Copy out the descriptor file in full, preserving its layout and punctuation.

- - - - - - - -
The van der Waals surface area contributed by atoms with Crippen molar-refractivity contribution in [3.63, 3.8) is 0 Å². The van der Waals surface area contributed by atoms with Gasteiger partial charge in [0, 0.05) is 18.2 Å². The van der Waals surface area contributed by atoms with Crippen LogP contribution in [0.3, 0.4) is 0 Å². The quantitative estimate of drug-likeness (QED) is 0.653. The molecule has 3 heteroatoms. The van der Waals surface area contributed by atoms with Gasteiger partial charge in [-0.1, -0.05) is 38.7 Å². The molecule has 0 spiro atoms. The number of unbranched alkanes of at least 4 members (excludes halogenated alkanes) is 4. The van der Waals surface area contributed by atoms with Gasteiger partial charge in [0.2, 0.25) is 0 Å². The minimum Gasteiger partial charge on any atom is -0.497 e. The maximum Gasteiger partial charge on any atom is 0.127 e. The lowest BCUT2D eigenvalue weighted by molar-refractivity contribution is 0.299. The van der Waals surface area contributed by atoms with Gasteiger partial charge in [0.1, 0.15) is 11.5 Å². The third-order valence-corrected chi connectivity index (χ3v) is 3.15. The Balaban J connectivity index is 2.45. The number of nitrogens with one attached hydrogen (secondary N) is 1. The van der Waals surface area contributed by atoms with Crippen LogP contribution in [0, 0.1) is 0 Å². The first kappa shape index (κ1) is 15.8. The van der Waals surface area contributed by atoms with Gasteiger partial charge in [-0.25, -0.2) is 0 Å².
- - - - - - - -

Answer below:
The van der Waals surface area contributed by atoms with Crippen molar-refractivity contribution in [3.63, 3.8) is 0 Å². The van der Waals surface area contributed by atoms with Gasteiger partial charge in [0, 0.05) is 18.2 Å². The van der Waals surface area contributed by atoms with Crippen LogP contribution in [0.3, 0.4) is 0 Å². The quantitative estimate of drug-likeness (QED) is 0.653. The molecule has 3 heteroatoms. The van der Waals surface area contributed by atoms with Gasteiger partial charge in [-0.1, -0.05) is 38.7 Å². The molecule has 0 spiro atoms. The number of unbranched alkanes of at least 4 members (excludes halogenated alkanes) is 4. The van der Waals surface area contributed by atoms with Gasteiger partial charge in [0.2, 0.25) is 0 Å². The minimum Gasteiger partial charge on any atom is -0.497 e. The maximum Gasteiger partial charge on any atom is 0.127 e. The lowest BCUT2D eigenvalue weighted by molar-refractivity contribution is 0.299. The van der Waals surface area contributed by atoms with Gasteiger partial charge in [0.1, 0.15) is 11.5 Å². The third-order valence-corrected chi connectivity index (χ3v) is 3.15. The Balaban J connectivity index is 2.45. The number of nitrogens with one attached hydrogen (secondary N) is 1. The van der Waals surface area contributed by atoms with Crippen LogP contribution in [0, 0.1) is 0 Å². The first kappa shape index (κ1) is 15.8. The van der Waals surface area contributed by atoms with Gasteiger partial charge in [-0.25, -0.2) is 0 Å².